Background: Nodding Syndrome (NS), previously called Nodding Disease, is a chronic and debilitating illness affecting thousands of children aged 3-18 years in post-conflict Northern Uganda and South Sudan. Characterised by malnutrition, stunted growth, mental retardation and seizures, some researchers have designated it as epilepsy. With reports appearing in Northern Uganda in1997, NS reached epidemic proportions around 2000-2003 when people were moved into Internally Displaced People's (IDP) camps. Investigations for infections (onchocerciasis) and toxins have been inconclusive as to cause, treatment or outcome. No study has addressed the possible relationship of NS to childhood war-trauma experiences.
Objective: To explore a possible relationship of exposure to prolonged war-trauma and the emergence of epidemic NS in Northern Uganda.
Method: This study was a case-series descriptive psychiatric naturalistic field observations of NS cases from homesteads in Northern Uganda and psychiatric investigations and treatment of NS cases referred to Mulago National Referral and Teaching Hospital.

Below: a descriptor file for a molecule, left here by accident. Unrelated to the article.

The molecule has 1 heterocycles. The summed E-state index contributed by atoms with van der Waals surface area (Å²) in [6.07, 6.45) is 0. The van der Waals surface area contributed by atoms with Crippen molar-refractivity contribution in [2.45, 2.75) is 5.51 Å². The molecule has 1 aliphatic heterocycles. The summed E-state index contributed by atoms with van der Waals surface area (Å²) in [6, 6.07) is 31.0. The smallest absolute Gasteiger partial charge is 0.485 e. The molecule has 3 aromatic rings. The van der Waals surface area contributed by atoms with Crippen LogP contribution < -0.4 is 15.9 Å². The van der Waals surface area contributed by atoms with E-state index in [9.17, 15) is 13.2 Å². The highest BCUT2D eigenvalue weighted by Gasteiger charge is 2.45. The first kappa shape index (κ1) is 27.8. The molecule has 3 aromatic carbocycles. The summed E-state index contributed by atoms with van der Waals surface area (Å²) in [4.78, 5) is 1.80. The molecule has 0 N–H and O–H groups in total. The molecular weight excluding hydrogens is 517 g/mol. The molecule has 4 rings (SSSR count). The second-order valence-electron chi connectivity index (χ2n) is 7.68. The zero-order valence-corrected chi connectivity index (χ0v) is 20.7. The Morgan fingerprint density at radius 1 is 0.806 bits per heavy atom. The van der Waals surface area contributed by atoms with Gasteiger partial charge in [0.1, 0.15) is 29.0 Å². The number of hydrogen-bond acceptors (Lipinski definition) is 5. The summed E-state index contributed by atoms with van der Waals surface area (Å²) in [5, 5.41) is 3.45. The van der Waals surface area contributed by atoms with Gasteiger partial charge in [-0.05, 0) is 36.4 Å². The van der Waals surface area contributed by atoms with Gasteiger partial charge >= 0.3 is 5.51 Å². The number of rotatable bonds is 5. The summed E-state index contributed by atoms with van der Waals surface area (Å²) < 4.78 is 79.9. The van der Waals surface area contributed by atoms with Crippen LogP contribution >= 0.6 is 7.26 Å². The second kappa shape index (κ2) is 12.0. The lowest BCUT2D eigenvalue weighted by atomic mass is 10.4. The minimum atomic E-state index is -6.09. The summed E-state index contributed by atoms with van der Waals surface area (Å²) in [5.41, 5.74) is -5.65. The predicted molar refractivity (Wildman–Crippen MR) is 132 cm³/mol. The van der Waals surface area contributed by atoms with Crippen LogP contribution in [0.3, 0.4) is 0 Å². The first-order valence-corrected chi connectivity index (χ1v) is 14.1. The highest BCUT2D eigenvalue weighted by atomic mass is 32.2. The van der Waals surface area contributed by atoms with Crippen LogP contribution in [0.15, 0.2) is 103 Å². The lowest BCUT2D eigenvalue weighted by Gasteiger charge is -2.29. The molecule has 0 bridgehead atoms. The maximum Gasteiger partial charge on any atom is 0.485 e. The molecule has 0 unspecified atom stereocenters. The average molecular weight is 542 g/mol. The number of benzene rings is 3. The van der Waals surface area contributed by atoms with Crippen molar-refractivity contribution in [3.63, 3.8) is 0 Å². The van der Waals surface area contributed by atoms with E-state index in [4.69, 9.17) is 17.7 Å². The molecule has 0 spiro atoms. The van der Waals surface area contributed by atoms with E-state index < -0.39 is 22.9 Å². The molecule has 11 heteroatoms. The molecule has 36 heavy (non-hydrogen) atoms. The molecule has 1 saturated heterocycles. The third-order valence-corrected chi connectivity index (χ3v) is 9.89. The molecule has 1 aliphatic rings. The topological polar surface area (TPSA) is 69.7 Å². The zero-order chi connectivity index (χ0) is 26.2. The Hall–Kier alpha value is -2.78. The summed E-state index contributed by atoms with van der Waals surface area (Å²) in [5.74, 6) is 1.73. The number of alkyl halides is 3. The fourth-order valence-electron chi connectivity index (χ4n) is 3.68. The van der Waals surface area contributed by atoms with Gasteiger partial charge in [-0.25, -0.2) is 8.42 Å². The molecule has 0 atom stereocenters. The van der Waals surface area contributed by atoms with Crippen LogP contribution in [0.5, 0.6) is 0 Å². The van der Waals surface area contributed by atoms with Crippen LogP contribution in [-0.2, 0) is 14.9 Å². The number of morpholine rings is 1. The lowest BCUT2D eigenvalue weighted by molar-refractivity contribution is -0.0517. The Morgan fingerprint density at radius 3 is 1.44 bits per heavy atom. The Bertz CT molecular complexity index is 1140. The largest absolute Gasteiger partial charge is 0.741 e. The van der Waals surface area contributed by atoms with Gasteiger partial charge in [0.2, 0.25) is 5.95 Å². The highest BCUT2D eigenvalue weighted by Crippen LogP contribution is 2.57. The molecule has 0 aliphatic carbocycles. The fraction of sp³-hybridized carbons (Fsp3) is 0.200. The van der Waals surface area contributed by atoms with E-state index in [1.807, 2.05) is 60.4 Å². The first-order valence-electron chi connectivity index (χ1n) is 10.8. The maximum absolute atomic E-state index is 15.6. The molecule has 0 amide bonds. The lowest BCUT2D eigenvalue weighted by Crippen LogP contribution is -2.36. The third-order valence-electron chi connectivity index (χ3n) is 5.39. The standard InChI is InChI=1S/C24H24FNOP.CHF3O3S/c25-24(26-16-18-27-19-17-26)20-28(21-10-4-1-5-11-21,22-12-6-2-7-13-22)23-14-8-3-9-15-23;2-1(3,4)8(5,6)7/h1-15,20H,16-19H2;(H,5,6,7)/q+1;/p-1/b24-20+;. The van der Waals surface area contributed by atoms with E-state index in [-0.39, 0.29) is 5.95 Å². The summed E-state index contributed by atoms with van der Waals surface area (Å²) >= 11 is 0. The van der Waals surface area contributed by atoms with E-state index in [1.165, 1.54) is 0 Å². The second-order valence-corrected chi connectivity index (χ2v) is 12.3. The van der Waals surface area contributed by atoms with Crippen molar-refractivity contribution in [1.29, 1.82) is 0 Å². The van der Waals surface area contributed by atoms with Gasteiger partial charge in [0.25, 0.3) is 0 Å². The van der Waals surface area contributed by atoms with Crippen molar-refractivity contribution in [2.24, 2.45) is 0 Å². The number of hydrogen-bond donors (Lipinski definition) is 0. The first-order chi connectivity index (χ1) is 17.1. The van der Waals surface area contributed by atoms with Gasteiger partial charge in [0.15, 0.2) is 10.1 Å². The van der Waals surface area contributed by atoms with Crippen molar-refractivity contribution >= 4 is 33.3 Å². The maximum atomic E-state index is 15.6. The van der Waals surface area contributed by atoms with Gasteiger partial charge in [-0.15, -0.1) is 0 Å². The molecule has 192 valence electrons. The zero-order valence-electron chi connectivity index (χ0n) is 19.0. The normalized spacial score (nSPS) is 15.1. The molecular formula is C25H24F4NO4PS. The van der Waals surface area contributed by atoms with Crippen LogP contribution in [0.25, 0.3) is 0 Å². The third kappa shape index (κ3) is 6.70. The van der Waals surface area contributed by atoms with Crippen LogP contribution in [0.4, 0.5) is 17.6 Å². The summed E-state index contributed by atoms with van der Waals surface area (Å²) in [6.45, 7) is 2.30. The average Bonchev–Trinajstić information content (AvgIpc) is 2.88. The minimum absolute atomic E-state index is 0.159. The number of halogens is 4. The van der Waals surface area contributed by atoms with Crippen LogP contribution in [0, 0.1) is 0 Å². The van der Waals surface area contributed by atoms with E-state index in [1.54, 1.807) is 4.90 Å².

Results: Detailed Psychiatric clinical evaluations and field observations revealed that NS children had been exposed to severe war-related psychological and physical trauma as well as non-specific CNS insults including untreated CNS infections/infestations and malnutrition possibly causing seizures. Many children suffered post-traumatic stress disorder (PTSD) and depression.
Conclusion: NS could present as an association of childhood complex PTSD, (called Developmental Trauma Disorder), occurring in the chronically war-traumatised children of Northern Uganda, complicated by severe prolonged depression with its characteristic symptoms of psychomotor retardation, anxiety, anhedonia and anorexia. This, coupled with food shortages, resulted in malnutrition, wasting and stunted growth with severe avitaminoses. Many children had seizures. All this calls for multi-disciplinary treatment approaches.
Keywords: Depression; Epilepsy; Nodding Syndrome; Post-traumatic Stress disorder.